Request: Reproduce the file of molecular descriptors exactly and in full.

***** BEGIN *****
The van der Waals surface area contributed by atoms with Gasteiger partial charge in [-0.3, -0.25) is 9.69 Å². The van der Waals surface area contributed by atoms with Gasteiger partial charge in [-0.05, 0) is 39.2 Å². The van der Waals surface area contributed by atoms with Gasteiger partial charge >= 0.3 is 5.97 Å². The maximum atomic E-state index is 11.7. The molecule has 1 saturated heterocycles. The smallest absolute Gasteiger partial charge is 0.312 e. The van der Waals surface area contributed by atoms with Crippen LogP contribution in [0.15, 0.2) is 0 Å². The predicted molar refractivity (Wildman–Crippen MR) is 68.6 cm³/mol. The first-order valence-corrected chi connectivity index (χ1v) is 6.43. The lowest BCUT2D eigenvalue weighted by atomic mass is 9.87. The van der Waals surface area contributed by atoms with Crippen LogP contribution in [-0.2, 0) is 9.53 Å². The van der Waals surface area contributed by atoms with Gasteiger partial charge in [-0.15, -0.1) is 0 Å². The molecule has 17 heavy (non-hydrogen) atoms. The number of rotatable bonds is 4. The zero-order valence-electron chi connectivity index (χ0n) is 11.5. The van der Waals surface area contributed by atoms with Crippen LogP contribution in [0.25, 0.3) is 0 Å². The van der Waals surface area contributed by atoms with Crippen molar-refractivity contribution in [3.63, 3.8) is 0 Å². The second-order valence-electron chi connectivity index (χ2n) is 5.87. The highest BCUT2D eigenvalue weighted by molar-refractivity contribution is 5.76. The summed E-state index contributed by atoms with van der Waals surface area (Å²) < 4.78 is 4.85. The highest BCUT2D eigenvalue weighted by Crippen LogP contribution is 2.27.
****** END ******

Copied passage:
The van der Waals surface area contributed by atoms with Gasteiger partial charge in [-0.3, -0.25) is 9.69 Å². The van der Waals surface area contributed by atoms with Gasteiger partial charge in [-0.05, 0) is 39.2 Å². The van der Waals surface area contributed by atoms with Gasteiger partial charge >= 0.3 is 5.97 Å². The maximum atomic E-state index is 11.7. The molecule has 1 saturated heterocycles. The smallest absolute Gasteiger partial charge is 0.312 e. The van der Waals surface area contributed by atoms with Crippen LogP contribution in [0.15, 0.2) is 0 Å². The predicted molar refractivity (Wildman–Crippen MR) is 68.6 cm³/mol. The first-order valence-corrected chi connectivity index (χ1v) is 6.43. The lowest BCUT2D eigenvalue weighted by atomic mass is 9.87. The van der Waals surface area contributed by atoms with Crippen LogP contribution in [-0.2, 0) is 9.53 Å². The van der Waals surface area contributed by atoms with Gasteiger partial charge in [-0.15, -0.1) is 0 Å². The molecule has 17 heavy (non-hydrogen) atoms. The number of rotatable bonds is 4. The zero-order valence-electron chi connectivity index (χ0n) is 11.5. The van der Waals surface area contributed by atoms with Crippen LogP contribution in [0.25, 0.3) is 0 Å². The van der Waals surface area contributed by atoms with Crippen molar-refractivity contribution in [3.63, 3.8) is 0 Å². The second-order valence-electron chi connectivity index (χ2n) is 5.87. The highest BCUT2D eigenvalue weighted by molar-refractivity contribution is 5.76. The summed E-state index contributed by atoms with van der Waals surface area (Å²) < 4.78 is 4.85. The highest BCUT2D eigenvalue weighted by Crippen LogP contribution is 2.27.